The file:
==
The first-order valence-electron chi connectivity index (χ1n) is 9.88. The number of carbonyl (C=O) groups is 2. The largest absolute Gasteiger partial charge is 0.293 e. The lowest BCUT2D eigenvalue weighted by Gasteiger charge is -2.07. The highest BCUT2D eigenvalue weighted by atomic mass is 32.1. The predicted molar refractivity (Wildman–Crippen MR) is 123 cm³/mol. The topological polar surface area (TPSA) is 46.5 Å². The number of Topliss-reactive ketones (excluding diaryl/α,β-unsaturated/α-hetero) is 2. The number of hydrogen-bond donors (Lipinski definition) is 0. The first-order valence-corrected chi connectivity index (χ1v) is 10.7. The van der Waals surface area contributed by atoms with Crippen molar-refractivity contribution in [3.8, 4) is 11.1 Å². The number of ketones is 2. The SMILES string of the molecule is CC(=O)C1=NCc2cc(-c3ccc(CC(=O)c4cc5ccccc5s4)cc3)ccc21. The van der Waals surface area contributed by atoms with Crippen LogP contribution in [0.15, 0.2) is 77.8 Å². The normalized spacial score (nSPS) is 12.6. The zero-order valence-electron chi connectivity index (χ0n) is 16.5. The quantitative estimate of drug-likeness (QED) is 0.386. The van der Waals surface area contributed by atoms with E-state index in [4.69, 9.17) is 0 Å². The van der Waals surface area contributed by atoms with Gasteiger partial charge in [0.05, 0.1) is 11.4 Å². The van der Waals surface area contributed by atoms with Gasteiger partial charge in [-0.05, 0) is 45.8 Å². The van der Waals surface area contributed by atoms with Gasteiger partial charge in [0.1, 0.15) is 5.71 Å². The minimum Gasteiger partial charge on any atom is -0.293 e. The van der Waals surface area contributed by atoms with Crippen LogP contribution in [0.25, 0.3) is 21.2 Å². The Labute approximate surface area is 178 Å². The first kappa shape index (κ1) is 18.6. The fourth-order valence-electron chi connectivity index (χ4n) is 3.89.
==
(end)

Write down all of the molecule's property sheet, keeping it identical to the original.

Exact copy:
The first-order valence-electron chi connectivity index (χ1n) is 9.88. The number of carbonyl (C=O) groups is 2. The largest absolute Gasteiger partial charge is 0.293 e. The lowest BCUT2D eigenvalue weighted by Gasteiger charge is -2.07. The highest BCUT2D eigenvalue weighted by atomic mass is 32.1. The predicted molar refractivity (Wildman–Crippen MR) is 123 cm³/mol. The topological polar surface area (TPSA) is 46.5 Å². The number of Topliss-reactive ketones (excluding diaryl/α,β-unsaturated/α-hetero) is 2. The number of hydrogen-bond donors (Lipinski definition) is 0. The first-order valence-corrected chi connectivity index (χ1v) is 10.7. The van der Waals surface area contributed by atoms with Crippen molar-refractivity contribution in [3.8, 4) is 11.1 Å². The number of ketones is 2. The SMILES string of the molecule is CC(=O)C1=NCc2cc(-c3ccc(CC(=O)c4cc5ccccc5s4)cc3)ccc21. The van der Waals surface area contributed by atoms with Crippen LogP contribution in [0.15, 0.2) is 77.8 Å². The normalized spacial score (nSPS) is 12.6. The zero-order valence-electron chi connectivity index (χ0n) is 16.5. The quantitative estimate of drug-likeness (QED) is 0.386. The van der Waals surface area contributed by atoms with E-state index in [4.69, 9.17) is 0 Å². The van der Waals surface area contributed by atoms with Gasteiger partial charge in [0.05, 0.1) is 11.4 Å². The van der Waals surface area contributed by atoms with Gasteiger partial charge in [-0.05, 0) is 45.8 Å². The van der Waals surface area contributed by atoms with Gasteiger partial charge in [0.1, 0.15) is 5.71 Å². The minimum Gasteiger partial charge on any atom is -0.293 e. The van der Waals surface area contributed by atoms with Crippen LogP contribution in [0.25, 0.3) is 21.2 Å². The Labute approximate surface area is 178 Å². The first kappa shape index (κ1) is 18.6. The fourth-order valence-electron chi connectivity index (χ4n) is 3.89.